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Lawmakers Grill Tech C.E.O.s on Capitol Riot, Getting Few Direct Answers

WASHINGTON — Lawmakers grilled the leaders of Facebook, Google and Twitter on Thursday about the connection between online disinformation and the Jan. 6 riot at the Capitol, causing Twitter’s chief executive to publicly admit for the first time that his product had played a role in the events that left five people dead.

When a Democratic lawmaker asked the executives to answer with a “yes” or a “no” whether the platforms bore some responsibility for the misinformation that had contributed to the riot, Jack Dorsey of Twitter said “yes.” Neither Mark Zuckerberg of Facebook nor Sundar Pichai of Google would answer the question directly.

The roughly five-hour hearing before a House committee marked the first time lawmakers directly questioned the chief executives regarding social media’s role in the January riot. The tech bosses were also peppered with questions about how their companies helped spread falsehoods around Covid-19 vaccines, enable racism and hurt children’s mental health.

It was also the first time the executives had testified since President Biden’s inauguration. Tough questioning from lawmakers signaled that scrutiny of Silicon Valley’s business practices would not let up, and could even intensify, with Democrats in the White House and leading both chambers of Congress.

tweeted a single question mark with a poll that had two options: “Yes” or “No.” When asked about his tweet by a lawmaker, he said “yes” was winning.

The January riot at the Capitol has made the issue of disinformation deeply personal for lawmakers. The riot was fueled by false claims from President Donald J. Trump and others that the election had been stolen, which were rampant on social media.

Some of the participants had connections to QAnon and other online conspiracy theories. And prosecutors have said that groups involved in the riot, including the Oath Keepers and the Proud Boys, coordinated some of their actions on social media.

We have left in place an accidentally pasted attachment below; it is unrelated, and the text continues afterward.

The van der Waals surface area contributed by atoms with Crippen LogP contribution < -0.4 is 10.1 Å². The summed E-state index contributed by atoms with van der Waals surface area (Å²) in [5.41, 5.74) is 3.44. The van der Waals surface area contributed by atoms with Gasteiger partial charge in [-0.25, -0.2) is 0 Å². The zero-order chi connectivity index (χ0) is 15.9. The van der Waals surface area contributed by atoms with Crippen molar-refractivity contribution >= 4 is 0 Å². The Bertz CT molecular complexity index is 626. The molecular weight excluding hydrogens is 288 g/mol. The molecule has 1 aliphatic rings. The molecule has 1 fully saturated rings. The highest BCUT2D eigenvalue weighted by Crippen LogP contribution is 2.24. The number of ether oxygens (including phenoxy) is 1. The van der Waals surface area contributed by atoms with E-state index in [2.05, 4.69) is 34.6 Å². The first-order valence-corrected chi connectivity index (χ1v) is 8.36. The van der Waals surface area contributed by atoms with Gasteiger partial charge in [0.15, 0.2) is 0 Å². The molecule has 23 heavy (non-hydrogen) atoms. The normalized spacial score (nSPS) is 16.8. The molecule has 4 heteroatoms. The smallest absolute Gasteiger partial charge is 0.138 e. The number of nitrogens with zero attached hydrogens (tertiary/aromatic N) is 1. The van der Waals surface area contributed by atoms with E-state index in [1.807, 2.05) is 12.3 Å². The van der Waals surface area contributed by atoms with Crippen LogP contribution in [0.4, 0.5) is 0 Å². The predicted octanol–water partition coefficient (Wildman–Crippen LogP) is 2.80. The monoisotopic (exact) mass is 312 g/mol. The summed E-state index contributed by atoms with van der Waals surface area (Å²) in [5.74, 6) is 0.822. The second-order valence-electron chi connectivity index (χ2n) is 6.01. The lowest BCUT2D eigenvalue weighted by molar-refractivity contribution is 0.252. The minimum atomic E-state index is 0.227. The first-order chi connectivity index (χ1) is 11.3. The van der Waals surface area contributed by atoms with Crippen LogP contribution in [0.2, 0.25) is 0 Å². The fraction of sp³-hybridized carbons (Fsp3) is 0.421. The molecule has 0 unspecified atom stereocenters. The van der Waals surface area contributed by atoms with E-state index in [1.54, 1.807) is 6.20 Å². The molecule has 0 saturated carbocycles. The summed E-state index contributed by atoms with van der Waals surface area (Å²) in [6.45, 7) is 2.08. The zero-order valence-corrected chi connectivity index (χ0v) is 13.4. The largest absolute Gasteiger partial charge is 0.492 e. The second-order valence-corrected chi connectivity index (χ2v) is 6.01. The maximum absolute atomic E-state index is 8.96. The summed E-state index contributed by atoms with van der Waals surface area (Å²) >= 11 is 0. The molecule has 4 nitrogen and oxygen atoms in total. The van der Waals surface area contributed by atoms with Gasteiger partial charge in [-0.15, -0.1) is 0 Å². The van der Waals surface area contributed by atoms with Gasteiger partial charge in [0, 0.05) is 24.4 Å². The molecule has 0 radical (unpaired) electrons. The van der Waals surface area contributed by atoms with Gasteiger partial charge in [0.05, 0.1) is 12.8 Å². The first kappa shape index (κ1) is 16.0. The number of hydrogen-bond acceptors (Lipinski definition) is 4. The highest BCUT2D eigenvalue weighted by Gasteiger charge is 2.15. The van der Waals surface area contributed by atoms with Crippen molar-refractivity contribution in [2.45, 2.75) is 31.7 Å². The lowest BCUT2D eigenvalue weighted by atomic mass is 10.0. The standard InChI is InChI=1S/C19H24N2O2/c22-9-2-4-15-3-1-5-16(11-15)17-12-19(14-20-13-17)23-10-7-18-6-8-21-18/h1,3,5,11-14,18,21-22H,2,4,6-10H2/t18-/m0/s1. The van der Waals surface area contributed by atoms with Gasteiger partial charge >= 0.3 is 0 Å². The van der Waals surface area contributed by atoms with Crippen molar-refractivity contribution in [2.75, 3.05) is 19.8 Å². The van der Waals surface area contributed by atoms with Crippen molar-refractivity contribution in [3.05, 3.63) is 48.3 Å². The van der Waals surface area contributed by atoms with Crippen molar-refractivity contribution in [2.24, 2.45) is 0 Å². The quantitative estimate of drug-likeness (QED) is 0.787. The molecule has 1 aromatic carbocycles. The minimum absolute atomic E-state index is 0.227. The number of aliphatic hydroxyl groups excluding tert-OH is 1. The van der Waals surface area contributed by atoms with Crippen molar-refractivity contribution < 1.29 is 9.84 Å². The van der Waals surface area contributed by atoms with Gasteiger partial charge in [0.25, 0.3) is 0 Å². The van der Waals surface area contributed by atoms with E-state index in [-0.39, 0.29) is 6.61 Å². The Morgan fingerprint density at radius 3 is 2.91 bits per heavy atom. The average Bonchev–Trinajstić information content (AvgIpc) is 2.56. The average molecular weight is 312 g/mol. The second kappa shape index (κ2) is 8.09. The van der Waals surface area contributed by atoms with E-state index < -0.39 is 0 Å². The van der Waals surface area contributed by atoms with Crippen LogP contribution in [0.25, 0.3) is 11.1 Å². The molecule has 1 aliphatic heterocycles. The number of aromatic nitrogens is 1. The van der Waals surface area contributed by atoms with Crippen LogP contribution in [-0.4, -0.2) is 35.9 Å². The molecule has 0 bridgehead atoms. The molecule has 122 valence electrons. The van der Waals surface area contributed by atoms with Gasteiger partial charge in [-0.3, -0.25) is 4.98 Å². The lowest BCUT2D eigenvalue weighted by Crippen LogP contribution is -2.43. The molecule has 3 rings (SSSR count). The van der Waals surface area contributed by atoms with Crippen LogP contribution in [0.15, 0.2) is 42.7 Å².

ban Mr. Trump and his associates after the Jan. 6 riots. The bans hardened views by conservatives that the companies are left-leaning and are inclined to squelch conservative voices.

“We’re all aware of Big Tech’s ever-increasing censorship of conservative voices and their commitment to serve the radical progressive agenda,” said Representative Bob Latta of Ohio, the ranking Republican on the panel’s technology subcommittee.

The company leaders defended their businesses, saying they had invested heavily in hiring content moderators and in technology like artificial intelligence, used to identify and fight disinformation.

Mr. Zuckerberg argued against the notion that his company had a financial incentive to juice its users’ attention by driving them toward more extreme content. He said Facebook didn’t design “algorithms in order to just kind of try to tweak and optimize and get people to spend every last minute on our service.”

He added later in the hearing that elections disinformation was spread in messaging apps, where amplification and algorithms don’t aid in spread of false content. He also blamed television and other traditional media for spreading election lies.

The companies showed fissures in their view on regulations. Facebook has vocally supported internet regulations in a major advertising blitz on television and in newspapers. In the hearing, Mr. Zuckerberg suggested specific regulatory reforms to a key legal shield, known as Section 230 of the Communications Decency Act, that has helped Facebook and other Silicon Valley internet giants thrive.

The legal shield protects companies that host and moderate third-party content, and says companies like Google and Twitter are simply intermediaries of their user-generated content. Democrats have argued that with that protection, companies aren’t motivated to remove disinformation. Republicans accuse the companies of using the shield to moderate too much and to take down content that doesn’t represent their political viewpoints.

“I believe that Section 230 would benefit from thoughtful changes to make it work better for people,” Mr. Zuckerberg said in the statement.

He proposed that liability protection for companies be conditional on their ability to fight the spread of certain types of unlawful content. He said platforms should be required to demonstrate that they have systems in place for identifying unlawful content and removing it. Reforms, he said, should be different for smaller social networks, which wouldn’t have the same resources like Facebook to meet new requirements.